The processor cores of the computing nodes interact according to a producer/consumer model. Specifically, the processor cores produce the data chunks. These data chunks are consumed by the active NVRAM. The processor cores can then continue their normal operations and no longer have any direct control over the data chunks. By not having the main processors perform the post-processing that is performed by the active NVRAM components (204), the processing nodes (202) are able to devote more time to processing the application itself.

After completing post-processing, the data is sent over a network interconnect (206) to a file system (208). A file system is a mechanism for storing data on non-volatile storage systems for later retrieval. The file system (208) for large scale high performance computing often stores data across multiple storage nodes (210). These storage nodes may be various hard disk drives or solid state drives.

FIG. 3 is a diagram showing illustrative processes of a high performance computing application (300). According to certain illustrative examples, computer applications operate using multiple processes. A process is an instance of a computer program that is being executed by the processor. Many operating systems and processors are designed to run multiple processes at the same time. A process is often made of several threads of execution. A thread is a unit of processing that is scheduled for execution on the processor by the operating system.

Each process (302, 306) creates a stream of data that is sent out for post-processing. This data can be divided up into chunks. In the example of FIG. 3, two processes are shown which are running on the same processor core. However, a practical application may have a much larger number of processes being executed by the processor. Process 1 (302) creates output data that is divided up into multiple chunks (304). Likewise, process 2 (306) creates output data that is divided into multiple chunks (308). These chunks can be divided such that they are suitable for post-processing by an active NVRAM component.

FIG. 4 is a diagram showing an illustrative active NVRAM component (400). According to certain illustrative examples, the data which is divided into chunks by the processor core (402) is sent to the active NVRAM component (404). The data is placed within a non-volatile memory component (412) of that active NVRAM component. The application running on the processor is designed to use memory semantics rather than file semantics. This means that instead of writing output data to a file to be managed by a file system, the application allocates memory within the memory component (412) and places the data chunks within that allocated memory.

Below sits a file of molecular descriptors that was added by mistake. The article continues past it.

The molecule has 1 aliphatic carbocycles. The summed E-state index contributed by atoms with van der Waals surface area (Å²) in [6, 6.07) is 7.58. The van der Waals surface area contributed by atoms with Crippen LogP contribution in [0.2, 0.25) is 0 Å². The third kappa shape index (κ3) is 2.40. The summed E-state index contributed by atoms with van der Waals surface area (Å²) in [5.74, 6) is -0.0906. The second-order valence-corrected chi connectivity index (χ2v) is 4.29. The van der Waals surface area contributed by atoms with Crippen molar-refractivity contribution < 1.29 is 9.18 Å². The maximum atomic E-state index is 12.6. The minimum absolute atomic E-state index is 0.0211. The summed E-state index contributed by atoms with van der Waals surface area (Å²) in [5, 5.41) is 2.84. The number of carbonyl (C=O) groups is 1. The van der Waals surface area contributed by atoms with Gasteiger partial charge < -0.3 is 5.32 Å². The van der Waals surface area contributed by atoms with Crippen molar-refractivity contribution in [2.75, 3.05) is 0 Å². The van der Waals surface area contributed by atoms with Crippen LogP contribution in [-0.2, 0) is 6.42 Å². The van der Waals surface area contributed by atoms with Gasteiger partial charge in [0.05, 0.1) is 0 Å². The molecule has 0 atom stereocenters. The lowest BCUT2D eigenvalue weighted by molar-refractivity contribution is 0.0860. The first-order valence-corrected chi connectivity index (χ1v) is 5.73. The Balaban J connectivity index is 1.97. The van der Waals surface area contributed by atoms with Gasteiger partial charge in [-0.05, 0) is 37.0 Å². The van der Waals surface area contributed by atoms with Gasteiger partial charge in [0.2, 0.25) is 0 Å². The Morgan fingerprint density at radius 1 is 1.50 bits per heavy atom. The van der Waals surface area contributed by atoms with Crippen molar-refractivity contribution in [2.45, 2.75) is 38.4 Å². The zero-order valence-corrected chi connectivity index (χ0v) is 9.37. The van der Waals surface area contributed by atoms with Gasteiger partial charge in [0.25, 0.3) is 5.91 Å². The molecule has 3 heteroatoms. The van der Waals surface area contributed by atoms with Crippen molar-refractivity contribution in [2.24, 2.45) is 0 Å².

The memory component (412) is illustrated as two columns. The first column (406) is the metadata column. The second column is the actual data column (408). The metadata includes information about its associated data chunk. This information may include, but is not limited to, the physical address within the memory component at which the data chunk is stored, the size of the data chunk, the type of data within the data chunk, and the current state of that data, among others. Additionally, the metadata for each chunk indicates what type of post-processing is to be performed on the data within the chunk. For example, the metadata may indicate that the data is to be sorted, reformatted, or compressed. The metadata may also describe exactly how it is to be sorted or compressed. There are several ways in which data may be merged or compressed and different methods are often application specific.

In some cases, the active NVRAM may serve as a consumer to multiple processor cores. Thus, each processor core will write data to the active NVRAM. Various locking mechanisms can be used to ensure that there are no conflicts if multiple cores attempt to write to the active NVRAM component (404) simultaneously. Such locking mechanisms may include phase locks or spinlocks. Such locks place a processing thread in a loop until the lock is open (i.e., the active NVRAM is available). Such locking mechanisms are efficient when there is a high probability that the lock will be open. Because the active NVRAM is more likely than not to be open, the locking mechanism effectively prevents conflicts.